Elvia Warns Halloween Can Be Scary For Pets

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Cassandra Peterson as Elvira. Courtesy Queen B

Cassandra Peterson as Elvira. Courtesy Queen B

When it comes to Halloween, no one is more familiar with the nocturnal October ritual than actress Cassandra Peterson, better known to millions as Elvira, Mistress of the Dark.

Sporting an oversized black wig, a low and behold form-fitting black dress, and enough makeup to give the Avon lady a hernia, Cassandra has been playing the campy Elvira character since 1981. She first poured herself into the famous tightfitting attire when hired to host late-night horror movies for a Los Angeles television station.

Peterson has used her popularity and high public profile to support a number of causes, including animal welfare.

She starred in a pro-vegetarianism commercial proclaiming that “dead things should be buried, not eaten” and has narrated a radio public service announcement asking people to keep their cats indoors at Halloween.

Though her witty, wisecracking humor is a treat for adults, she finds nothing funny about tricks that some people play on cats, especially black cats which are traditionally associated with the darker side of Halloween.

“There’s always a few pranksters who may tease, injure, steal, or even kill pets during Halloween,” she warned.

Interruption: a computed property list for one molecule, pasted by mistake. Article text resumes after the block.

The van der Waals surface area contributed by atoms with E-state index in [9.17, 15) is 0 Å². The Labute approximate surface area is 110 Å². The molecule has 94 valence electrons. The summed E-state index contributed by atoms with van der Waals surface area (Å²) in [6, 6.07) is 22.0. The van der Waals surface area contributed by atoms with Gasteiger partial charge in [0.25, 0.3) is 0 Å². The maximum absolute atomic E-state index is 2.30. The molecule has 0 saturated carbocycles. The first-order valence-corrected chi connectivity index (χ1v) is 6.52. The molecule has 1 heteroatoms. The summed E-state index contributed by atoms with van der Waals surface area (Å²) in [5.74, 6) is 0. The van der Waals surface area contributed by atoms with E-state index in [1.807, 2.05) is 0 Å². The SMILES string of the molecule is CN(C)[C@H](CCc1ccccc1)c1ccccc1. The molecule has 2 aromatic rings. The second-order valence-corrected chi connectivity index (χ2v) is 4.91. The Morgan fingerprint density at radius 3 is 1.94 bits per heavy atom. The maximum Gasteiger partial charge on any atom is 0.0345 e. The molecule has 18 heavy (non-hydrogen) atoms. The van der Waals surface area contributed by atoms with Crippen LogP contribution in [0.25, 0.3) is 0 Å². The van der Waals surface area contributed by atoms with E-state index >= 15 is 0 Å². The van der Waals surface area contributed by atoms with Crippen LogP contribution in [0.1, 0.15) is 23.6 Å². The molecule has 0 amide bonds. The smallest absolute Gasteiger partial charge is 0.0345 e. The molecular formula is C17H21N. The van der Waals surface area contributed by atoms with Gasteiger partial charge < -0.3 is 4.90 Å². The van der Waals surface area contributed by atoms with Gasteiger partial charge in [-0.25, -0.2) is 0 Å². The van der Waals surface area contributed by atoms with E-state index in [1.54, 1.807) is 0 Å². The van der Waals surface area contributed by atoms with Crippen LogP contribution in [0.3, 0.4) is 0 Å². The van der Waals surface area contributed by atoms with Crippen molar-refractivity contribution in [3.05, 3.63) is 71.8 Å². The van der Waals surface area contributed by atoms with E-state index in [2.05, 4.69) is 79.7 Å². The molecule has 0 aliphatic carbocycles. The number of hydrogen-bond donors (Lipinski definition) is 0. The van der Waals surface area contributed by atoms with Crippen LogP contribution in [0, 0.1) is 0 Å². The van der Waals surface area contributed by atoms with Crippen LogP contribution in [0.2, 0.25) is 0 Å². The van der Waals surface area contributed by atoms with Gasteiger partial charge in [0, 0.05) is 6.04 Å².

“Many animal shelters are aware of increased thefts of black cats around Halloween and some won’t even adopt out black cats during October.”

Weird costumes and spooky rituals are commonplace for Peterson who recalls many interesting Halloween stunts of her own, such as being buried in a coffin for up to 30 minutes at a time, while preparing to emerge for photo shoots or filming. “I think I’ve spent more time in a coffin than any person alive!”

Over the four decades she has been performing as Elvira, Peterson has also interacted with some less than cuddly critters. “I’ve had to lie down with over a hundred snakes piled on top of me, and kiss tarantulas from time to time.”

Cuddly or not, she emphasizes that all animals used in Elvira promotions were handled in a safe and humane way, a philosophy consistent with her concern for animal welfare.

“It’s not a good idea to dress pets up for Halloween as it can be stressful for them,” she said. “And don’t feed them candy, especially chocolate as it’s toxic to dogs.”

She also advises to watch tinfoil candy wrappers which can lodge in a puppy’s throat or lead to bowel obstructions.

“With kids dressed in wacky costumes running all over the place and ringing doorbells, pets can get scared and run away, and dogs may even bite,” she said. “So it’s a good idea to place pets in a secure, quiet room during the trick-or-treat evening hours. I just hope people will do their best to watch out for all animals not only at Halloween, but throughout the year.”

Nick Thomas teaches at Auburn University at Montgomery, Ala., and has written features, columns, and interviews for over 450 magazines and newspapers.

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